If you are going all the way to Africa to watch its majestic animals roaming around in the wild, then don’t forget to bring a nice pair of binoculars. Making the right choice is not easy since there are so many different brands, models, configurations and price points out there. In this article, I will cover this topic in detail and hopefully help you in making a good decision. By the way, although this article is written mainly with African safaris in mind, everything applies just as much to any kind of safari or overland tour where you get to observe wild animals in their natural habitat.
You might wonder whether you really need binoculars – after all, you’re going on a safari holiday to get up close to the animals. The answer is, quite certainly, yes, you do need them. There are several reasons for this:
- The reality of safaris is that you won’t always get very close to every animal out there: this could be to avoid disturbing them or for your own safety. Good binoculars will greatly compensate for that, bringing you up close as if you were standing right next to that lion, wildebeest or gazelle.
- Even when an animal is nearby, you can get a better look at all the details using binos than with the naked eye. For example, individual leopards have different fur patterns and this is used to identify individuals – these kinds of details will be very difficult to spot with the unaided eye.
- There are many more wonderful things to see in the African wilderness other than the “big five game” (which is the elephants, lions, leopards, Cape buffalo and rhinos) – don’t underestimate all the beautiful birds you’ll encounter on your safari trip – they are much more difficult to observe without binoculars. Also, the skies: if you’re going to spend a night under the stars, then you should know that African night skies are some of the most beautiful in the world and a great opportunity to use your optics for a little stargazing.
- In the early morning hours and at dusk, the lighting will be dim and it may be difficult to watch animals even if they’re fairly close. A binocular with sizeable lenses will give you a brighter image than just your eyes.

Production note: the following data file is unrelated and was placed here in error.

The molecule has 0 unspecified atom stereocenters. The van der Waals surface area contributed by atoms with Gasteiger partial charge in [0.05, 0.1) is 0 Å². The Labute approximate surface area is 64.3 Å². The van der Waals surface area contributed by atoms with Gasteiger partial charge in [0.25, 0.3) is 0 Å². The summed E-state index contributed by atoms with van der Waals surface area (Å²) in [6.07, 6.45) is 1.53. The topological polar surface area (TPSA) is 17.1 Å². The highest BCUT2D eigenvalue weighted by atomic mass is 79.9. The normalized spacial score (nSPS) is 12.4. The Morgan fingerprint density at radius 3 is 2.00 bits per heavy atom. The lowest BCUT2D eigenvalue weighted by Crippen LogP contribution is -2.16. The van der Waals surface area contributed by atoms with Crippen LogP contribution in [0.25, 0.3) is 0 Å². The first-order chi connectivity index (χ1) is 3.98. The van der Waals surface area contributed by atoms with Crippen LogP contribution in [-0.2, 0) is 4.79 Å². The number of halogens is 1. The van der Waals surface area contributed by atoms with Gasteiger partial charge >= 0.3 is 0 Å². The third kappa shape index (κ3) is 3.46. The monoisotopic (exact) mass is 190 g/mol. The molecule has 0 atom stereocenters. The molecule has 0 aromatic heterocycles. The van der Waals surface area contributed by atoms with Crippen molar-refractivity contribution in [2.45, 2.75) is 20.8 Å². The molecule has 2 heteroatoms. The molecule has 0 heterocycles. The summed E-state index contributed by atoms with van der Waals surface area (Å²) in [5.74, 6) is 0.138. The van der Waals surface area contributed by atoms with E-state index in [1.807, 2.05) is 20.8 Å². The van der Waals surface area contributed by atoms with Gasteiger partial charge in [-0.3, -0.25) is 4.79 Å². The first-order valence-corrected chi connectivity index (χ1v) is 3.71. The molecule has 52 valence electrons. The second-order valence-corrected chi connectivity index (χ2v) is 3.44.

- There may be one or two shared binoculars in the safari vehicle. Don’t rely on these – they may be low quality and significantly worn. They’ll be changing hands all the time, so their focus won’t be adjusted to your eyesight. Plus, you can never be sure that you’ll actually get to use them when you need them, because there may be other contenders.
If you prefer a quick buying recommendation rather than the technicalities, here’s one. I’ll cover all the little details after that and then do a comparison of some more products on sale in a wide range of prices.
Although it might not be from a big name manufacturer, the Midas model by Athlon Optics is an absolutely amazing product – and it combines pretty much everything you’d want from safari binoculars.
The 8×42 configuration gives you the perfect combination of magnification, image brightness and size (I go into more detail on that below). The fact that they are of roof prism type (notice the straight barrels) means they’re quite compact, light and ergonomic. The optics in this binocular are top-notch, the images are bright and crisp with no aberration or stretching. It also has excellent close-focus capabilities: you can focus on things that are only 6.5 feet (2 meters) away. Another great feature is the massive field of view (426 feet at 1,000 yards) – there are very few models with a greater FOV with the same magnification. The construction is very sturdy and completely waterproof – features that are pretty much necessary for safari tours.
It should be said that this model is not the cheapest item out there. However, it’s solid mid-range and not nearly as expensive as many other models. A $1,000+ product may offer a marginally better view etc, but if you’re an amateur binoculars user, you’d probably only notice this when actually comparing them side by side. The Midas offers an exceptional image quality and ergonomics for its price and it’s one of the best binoculars for safari out there for a non-professional user.
What Features to Look For
Let’s go over some of the things you should know when choosing the top binos for your safari trip.
Possibly the most obvious parameter a binocular has: how much bigger does it make the image? You will see two numbers in the description of a binocular, with an ‘x’ between them. The first number is magnification. So, 10×42 binoculars will magnify everything 10 times. Do note that the vast majority of binos have fixed magnification. There are “zoom binoculars” which offer variable magnification, but their quality is almost always worse than for equivalent fixed ones.